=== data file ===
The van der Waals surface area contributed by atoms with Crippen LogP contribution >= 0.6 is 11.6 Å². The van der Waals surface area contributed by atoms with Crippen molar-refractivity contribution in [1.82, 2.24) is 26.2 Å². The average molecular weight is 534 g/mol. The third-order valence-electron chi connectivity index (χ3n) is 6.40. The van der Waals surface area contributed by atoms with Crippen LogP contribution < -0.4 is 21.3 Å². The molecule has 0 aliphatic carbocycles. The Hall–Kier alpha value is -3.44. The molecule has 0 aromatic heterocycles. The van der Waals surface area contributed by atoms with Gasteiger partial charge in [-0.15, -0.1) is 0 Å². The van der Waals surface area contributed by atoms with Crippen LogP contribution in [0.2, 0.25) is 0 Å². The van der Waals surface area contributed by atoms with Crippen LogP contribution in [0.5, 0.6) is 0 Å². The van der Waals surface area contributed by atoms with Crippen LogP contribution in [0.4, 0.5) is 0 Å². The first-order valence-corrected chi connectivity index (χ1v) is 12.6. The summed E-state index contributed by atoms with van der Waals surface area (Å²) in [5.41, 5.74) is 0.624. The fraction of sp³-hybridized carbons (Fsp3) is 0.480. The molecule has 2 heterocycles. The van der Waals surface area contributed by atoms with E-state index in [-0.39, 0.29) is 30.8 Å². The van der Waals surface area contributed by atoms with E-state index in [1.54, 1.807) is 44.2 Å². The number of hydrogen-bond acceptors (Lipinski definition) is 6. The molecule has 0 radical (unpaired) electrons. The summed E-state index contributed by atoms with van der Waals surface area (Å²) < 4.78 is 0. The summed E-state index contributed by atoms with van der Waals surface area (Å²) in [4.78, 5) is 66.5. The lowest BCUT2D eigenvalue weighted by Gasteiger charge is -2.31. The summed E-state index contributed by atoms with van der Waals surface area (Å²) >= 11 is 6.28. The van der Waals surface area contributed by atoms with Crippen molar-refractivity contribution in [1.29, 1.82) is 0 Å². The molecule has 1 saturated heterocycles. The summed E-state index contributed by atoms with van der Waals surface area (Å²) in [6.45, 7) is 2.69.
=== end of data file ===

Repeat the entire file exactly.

The van der Waals surface area contributed by atoms with Crippen LogP contribution >= 0.6 is 11.6 Å². The van der Waals surface area contributed by atoms with Crippen molar-refractivity contribution in [1.82, 2.24) is 26.2 Å². The average molecular weight is 534 g/mol. The third-order valence-electron chi connectivity index (χ3n) is 6.40. The van der Waals surface area contributed by atoms with Crippen LogP contribution < -0.4 is 21.3 Å². The molecule has 0 aliphatic carbocycles. The Hall–Kier alpha value is -3.44. The molecule has 0 aromatic heterocycles. The van der Waals surface area contributed by atoms with Gasteiger partial charge in [-0.15, -0.1) is 0 Å². The van der Waals surface area contributed by atoms with Crippen LogP contribution in [0.2, 0.25) is 0 Å². The van der Waals surface area contributed by atoms with Crippen LogP contribution in [0.5, 0.6) is 0 Å². The van der Waals surface area contributed by atoms with Crippen LogP contribution in [0.4, 0.5) is 0 Å². The first-order valence-corrected chi connectivity index (χ1v) is 12.6. The summed E-state index contributed by atoms with van der Waals surface area (Å²) in [5.41, 5.74) is 0.624. The fraction of sp³-hybridized carbons (Fsp3) is 0.480. The molecule has 2 heterocycles. The van der Waals surface area contributed by atoms with E-state index in [-0.39, 0.29) is 30.8 Å². The van der Waals surface area contributed by atoms with E-state index in [1.54, 1.807) is 44.2 Å². The number of hydrogen-bond acceptors (Lipinski definition) is 6. The molecule has 0 radical (unpaired) electrons. The summed E-state index contributed by atoms with van der Waals surface area (Å²) < 4.78 is 0. The summed E-state index contributed by atoms with van der Waals surface area (Å²) in [4.78, 5) is 66.5. The lowest BCUT2D eigenvalue weighted by Gasteiger charge is -2.31. The summed E-state index contributed by atoms with van der Waals surface area (Å²) >= 11 is 6.28. The van der Waals surface area contributed by atoms with Crippen molar-refractivity contribution in [1.29, 1.82) is 0 Å². The molecule has 1 saturated heterocycles. The summed E-state index contributed by atoms with van der Waals surface area (Å²) in [6.45, 7) is 2.69.